So I agree with Brian. In general, if my examples differ from his.

  2. Thanks for the answers!

    What I mean is something more specific like eco-evolutionary dynamics indeed. I kinda think it may confuse the students to push them to integrate all the things in the intro course. But the examples in behavioral ecology is indeed nice for undergraduate course. I’ve read all those posts, but I guess I have to dig deeper on Meghan’s post for this.

    For the fancy stats, it is difficult when the reviewer asked for it, which is perhaps because I didn’t write a good justification for my statistical methods. After reading those posts and the comments, I came to think that using statistics are more subjective than I thought!

    • In the preface to the 1992? reprinting of his great book ADAPTATION & NATURAL SELECTION GC williams says that sexratio evolution and David Lack’s clutch size hypothesis were the turning points in his realization that individual/gene selection was the correct way to think. Simple versions of these arguments require only algebra, and careful logic. they also have the advantage that they are the original ESS [ game theory] and constrained optimization exemplars , and thus capture the essential 2 forms of normalizing selection used by behavioral ecologists.

  3. 1. pass
    2. to me it’s less what to learn than how to learn it. Jeremy suggested ANOVA and regression in the linked post. Much of my generation was taught by Sokal and Rohlf or Zar or similar, which emphasized the ANOVA table. As a consequence most papers report F and P values (and sometimes the whole ANOVA table!). I just don’t see any value to an ANOVA table. What I find more valuable is the coefficients of the model and their SEs (or CI or t or P, whatever your preference). But then, if the emphasis is on the coefficients and their SEs, then an analysis with categorical X is just a regression. Or better yet, replace both regression and ANOVA with “linear model”. So yes classical ANOVA is important for reading the literature but it constrains the way we learn statistics and analyze data. I am still working on cleaning my ANOVA way of thinking with its endless debates on fixed v. random effects and type I vs II vs III SS. Learning and doing stats with the linear modeling mindset makes the path to contrasts (in ANOVA!), generalized linear models and linear mixed models/multi-level modeling much easier. What I like about R is that it encourages the linear modeling mindset – and abandoning the regression vs ANOVA mindset. For example, it is the coefficient table but not the ANOVA table is reported in the summary.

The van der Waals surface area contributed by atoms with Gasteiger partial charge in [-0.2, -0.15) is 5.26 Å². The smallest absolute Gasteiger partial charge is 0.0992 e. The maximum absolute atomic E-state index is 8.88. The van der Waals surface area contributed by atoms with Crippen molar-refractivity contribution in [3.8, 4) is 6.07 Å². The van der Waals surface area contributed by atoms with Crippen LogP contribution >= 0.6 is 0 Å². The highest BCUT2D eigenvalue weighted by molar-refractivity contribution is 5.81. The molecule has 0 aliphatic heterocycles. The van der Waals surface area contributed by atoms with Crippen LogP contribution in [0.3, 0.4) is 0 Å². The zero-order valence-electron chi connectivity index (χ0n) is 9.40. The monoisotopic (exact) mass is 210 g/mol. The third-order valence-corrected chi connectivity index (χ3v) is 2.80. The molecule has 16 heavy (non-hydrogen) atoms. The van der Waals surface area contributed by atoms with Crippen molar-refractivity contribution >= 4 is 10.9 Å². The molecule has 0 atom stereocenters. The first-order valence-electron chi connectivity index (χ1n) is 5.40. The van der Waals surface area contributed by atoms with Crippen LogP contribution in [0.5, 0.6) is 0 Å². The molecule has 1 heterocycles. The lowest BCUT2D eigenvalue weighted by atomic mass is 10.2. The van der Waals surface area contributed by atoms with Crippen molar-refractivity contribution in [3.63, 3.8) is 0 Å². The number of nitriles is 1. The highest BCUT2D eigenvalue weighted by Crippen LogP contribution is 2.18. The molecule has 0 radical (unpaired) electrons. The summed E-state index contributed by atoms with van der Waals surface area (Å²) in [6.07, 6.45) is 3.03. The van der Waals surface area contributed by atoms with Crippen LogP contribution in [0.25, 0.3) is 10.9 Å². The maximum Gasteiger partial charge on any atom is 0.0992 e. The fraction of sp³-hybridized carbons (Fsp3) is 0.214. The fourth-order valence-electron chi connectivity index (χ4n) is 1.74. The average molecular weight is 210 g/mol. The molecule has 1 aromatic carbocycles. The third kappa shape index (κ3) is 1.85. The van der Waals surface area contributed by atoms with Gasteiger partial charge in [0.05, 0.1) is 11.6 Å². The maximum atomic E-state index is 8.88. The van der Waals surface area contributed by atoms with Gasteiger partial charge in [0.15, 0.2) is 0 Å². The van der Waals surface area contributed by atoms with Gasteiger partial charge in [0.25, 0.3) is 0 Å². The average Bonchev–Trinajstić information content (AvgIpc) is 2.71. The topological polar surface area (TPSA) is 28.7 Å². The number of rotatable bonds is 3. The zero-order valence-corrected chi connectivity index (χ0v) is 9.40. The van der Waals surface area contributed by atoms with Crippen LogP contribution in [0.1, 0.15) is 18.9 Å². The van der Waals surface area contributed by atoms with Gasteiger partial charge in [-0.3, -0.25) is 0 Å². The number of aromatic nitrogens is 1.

3. I like having instant access to PDFs so I use Zotero, which is free and synced on all my devices (Papership on an iphone or ipad). When I review, I take notes with a text editor (free BBedit) and just refer to the line number). This also works when simply studying or commenting on a paper for my own work. I can keep the notes with the pdf in zotero. I was going to say printing to paper is not very green but that may be an ignorant statement. Maybe if all my electricity came from solar or wind I could state that!

    • Jeff I completely agree with you on #2. And fortunately for us I guess, I think the whole field of ecology has moved strongly in that direction. Whether that was driven by popularity of R or helped to drive R’s popularity is an interesting question. Something people often don’t appreciate is that the linear model approach is driven by the ability of computers to handle the computations required in the maximum-likelihood approach that lies behind it. But at least the basic approach has moved in the right direction towards linear models.

Leave a Comment

Fill in your details below or click an icon to log in: Logo

You are commenting using your account. Log Out /  Change )

Google photo

You are commenting using your Google account. Log Out /  Change )

Twitter picture

You are commenting using your Twitter account. Log Out /  Change )

Facebook photo

You are commenting using your Facebook account. Log Out /  Change )

Connecting to %s

This site uses Akismet to reduce spam. Learn how your comment data is processed.